Qiulin Chen is a postdoctoral fellow of Shorenstein APARC and a member of the center's Asia Health Policy Program. His main interest of research is health economics and public finance, focusing on policy and outcome comparison of health care systems and Chinese health reform. His dissertation focused on performance comparison between public (or governmental) and private health care financing, between local and central government responsibility on health care, between contracted and integrated health care system. In particular, his dissertation examined under Chinese-style decentralization, known as fiscal decentralization with political centralization, how economic competition affect local government's behaviour on health investment, and why public contracted system obstructs health performance and provides one channel of such effects in terms of preventive care and public health. He is currently involved in a comparative research project on demographic change in East Asia based on the National Transfer Accounts data and analysis.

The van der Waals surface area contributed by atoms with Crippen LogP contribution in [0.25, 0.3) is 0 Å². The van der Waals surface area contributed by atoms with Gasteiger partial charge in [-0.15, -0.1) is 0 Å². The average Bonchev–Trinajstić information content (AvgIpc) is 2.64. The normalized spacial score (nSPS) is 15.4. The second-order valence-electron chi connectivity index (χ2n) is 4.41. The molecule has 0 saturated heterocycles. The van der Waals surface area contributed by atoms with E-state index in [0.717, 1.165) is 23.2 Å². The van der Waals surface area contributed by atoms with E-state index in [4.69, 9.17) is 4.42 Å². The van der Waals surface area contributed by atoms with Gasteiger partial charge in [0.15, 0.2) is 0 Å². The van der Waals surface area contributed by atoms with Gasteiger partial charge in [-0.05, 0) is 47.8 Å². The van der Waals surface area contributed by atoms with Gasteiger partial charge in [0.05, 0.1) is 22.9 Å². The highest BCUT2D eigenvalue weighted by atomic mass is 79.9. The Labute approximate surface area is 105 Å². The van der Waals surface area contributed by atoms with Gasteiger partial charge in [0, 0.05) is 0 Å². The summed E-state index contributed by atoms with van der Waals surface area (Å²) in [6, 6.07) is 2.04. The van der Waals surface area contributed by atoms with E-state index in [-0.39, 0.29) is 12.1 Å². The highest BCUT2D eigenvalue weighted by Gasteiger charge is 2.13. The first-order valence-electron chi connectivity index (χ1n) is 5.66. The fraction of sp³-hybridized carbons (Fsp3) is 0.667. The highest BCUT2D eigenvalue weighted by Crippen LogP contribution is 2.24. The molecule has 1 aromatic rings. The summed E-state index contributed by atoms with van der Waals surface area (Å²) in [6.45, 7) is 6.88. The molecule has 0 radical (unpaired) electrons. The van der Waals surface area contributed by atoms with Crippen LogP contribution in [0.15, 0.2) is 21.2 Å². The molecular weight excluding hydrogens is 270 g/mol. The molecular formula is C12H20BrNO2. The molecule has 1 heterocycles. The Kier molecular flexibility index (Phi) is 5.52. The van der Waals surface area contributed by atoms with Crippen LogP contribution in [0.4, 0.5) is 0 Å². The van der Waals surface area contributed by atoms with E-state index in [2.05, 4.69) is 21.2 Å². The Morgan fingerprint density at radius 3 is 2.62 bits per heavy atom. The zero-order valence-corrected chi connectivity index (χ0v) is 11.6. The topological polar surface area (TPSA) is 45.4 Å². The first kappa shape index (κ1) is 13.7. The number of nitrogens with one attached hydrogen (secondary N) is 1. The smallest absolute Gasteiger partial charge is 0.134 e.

Chen's recent publication is "The changing pattern of China's public services" (with Ling Li and Yu Jiang) in Population Aging and the Generational Economy: A Global Perspective (Ronald Lee and Andrew Mason, editors), forthcoming 2011. Before studying in Stanford, he has published more than 10 papers in academic journals in Chinese, such as Jing Ji Yan Jiu (Economic Research) and Zhong Guo Wei Sheng Jing Ji (Chinese Health Economics), and 5 book chapters. He has participated in about 20 research projects, such as A Design of Framework for Healthcare Reform in China which is commissioned by the State Council Working Party on Health Reform, Strategy Planning Study of "Healthy China 2020" which is commissioned by the Minister of Health, and Health Challenge in the Aging Society and It's Policy Implication funded by Chinese National Natural Science Foundation.
Chen earned his Ph.D. in Economics from Peking University in 2010, and earned a B.A. in Business Administration from Nanjing University in 2001. From 2004 through 2008, he was Executive Assistant of the Director of the China Centre for Economic Research at Peking University (CCER). He is also a postdoctoral fellow of National School of Development at Peking University (Its predecessor is CCER).